William Dunlop still hopes to compete in the Supersport races at the MCE Ulster Grand Prix after withdrawing from the Superbike class due to injury.
Dunlop broke his scaphoid bone in his left wrist and despite becoming the first rider ever to breach the 200mph mark on the Temple Golf Club Yamaha R1 at Dundrod during Thursday practice (220.4mph), he reluctantly had to concede defeat in his bid to be fit enough for the 1000cc races.
It is a bitter blow for the 32-year-old, who has enjoyed some of the best moments of his career at Dundrod.
He was banking on ending the major international road racing season on a high after a luckless season, which saw Dunlop left without a Superbike ride earlier in the year after a deal with Halsall Racing fell through.
Former Mar-Train Racing team boss Tim Martin stepped in and supplied the Ballymoney man with Yamaha R1 Superbike and Superstock machinery, which he ran under the banner of the Temple Golf Club.
However, after impressing during practice with a lap of 132.606mph – leaving him fifth fastest on the combined Superbike times ahead of his brother Michael – Dunlop admitted he simply wouldn’t be able to see out a full race distance on the bigger capacity machines.
“I’m gutted but there’s just no way I’d be able to do a full race on the Superbike,” he told the News Letter.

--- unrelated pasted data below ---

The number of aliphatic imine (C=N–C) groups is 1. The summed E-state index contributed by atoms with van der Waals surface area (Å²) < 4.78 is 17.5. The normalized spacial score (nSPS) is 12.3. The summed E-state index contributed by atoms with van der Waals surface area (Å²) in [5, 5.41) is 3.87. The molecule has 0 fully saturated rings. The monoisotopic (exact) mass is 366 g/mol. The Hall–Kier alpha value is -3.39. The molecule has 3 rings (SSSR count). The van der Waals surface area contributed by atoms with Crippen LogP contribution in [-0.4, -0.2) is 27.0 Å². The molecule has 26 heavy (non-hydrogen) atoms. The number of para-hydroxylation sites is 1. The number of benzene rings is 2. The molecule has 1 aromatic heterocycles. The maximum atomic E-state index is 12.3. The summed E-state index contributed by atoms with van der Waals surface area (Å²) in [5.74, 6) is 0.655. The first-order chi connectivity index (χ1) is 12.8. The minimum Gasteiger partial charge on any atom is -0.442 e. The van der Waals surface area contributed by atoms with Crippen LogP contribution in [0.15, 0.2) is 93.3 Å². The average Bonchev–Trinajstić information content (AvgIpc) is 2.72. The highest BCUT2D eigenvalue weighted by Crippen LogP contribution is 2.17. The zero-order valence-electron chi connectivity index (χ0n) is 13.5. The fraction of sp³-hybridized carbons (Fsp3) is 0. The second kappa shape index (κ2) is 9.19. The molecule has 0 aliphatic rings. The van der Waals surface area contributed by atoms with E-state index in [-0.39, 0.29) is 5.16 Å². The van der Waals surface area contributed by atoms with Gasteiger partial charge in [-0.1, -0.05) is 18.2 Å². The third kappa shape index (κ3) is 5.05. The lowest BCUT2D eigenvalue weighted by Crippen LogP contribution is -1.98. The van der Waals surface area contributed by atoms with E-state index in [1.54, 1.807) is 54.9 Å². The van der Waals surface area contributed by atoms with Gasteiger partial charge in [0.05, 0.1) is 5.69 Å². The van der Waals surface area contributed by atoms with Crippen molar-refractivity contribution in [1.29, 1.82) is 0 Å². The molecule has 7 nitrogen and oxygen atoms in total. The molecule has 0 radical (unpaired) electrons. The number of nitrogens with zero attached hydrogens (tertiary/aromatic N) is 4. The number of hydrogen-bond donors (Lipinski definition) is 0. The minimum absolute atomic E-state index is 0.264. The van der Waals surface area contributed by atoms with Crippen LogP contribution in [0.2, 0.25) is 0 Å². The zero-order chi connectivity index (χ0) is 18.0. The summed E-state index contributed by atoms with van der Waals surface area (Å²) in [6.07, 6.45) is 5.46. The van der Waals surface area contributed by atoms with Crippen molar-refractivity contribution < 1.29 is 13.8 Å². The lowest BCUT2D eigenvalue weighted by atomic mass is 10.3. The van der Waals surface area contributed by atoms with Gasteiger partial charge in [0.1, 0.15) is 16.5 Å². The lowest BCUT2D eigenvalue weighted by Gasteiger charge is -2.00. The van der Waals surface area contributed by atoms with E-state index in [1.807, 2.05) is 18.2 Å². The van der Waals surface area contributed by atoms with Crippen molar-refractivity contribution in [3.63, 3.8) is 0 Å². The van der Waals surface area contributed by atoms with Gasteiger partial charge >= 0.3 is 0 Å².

“It was just a silly accident. A friend closed the gate on my hand and I didn’t think too much of it, but when I woke up the next morning it was all swollen.
“I went to the hospital and it turned out I had broken my scaphoid. Maybe I should’ve broken the other one too because I was going well in practice!” he joked.
“I’ve had no luck recently and this is my favourite place. I was up in the first two sectors in practice on Wednesday and I was on for a lap at well over 133mph, but I just felt my wrist and I had to pull in.
“It just wasn’t worth it but I’m still hoping to ride the 600. We’ll give it a go and see what happens.”
Dunlop set a new record with his 200mph blast through the speed trap and although he received plenty of plaudits for the feat, the Ulster rider was typically nonplussed.
“Everybody kept coming up and congratulating me in the paddock, but to me it’s not really a big deal – all I did was turn the throttle,” he said.
“The bike was always fast in a straight line, but getting it around the corners was the problem.
“Yamaha Europe sent us Tim Steed to help with the electronics and he transformed the bike, so I’m happiest because of that, but disappointed because I won’t get to ride it now.”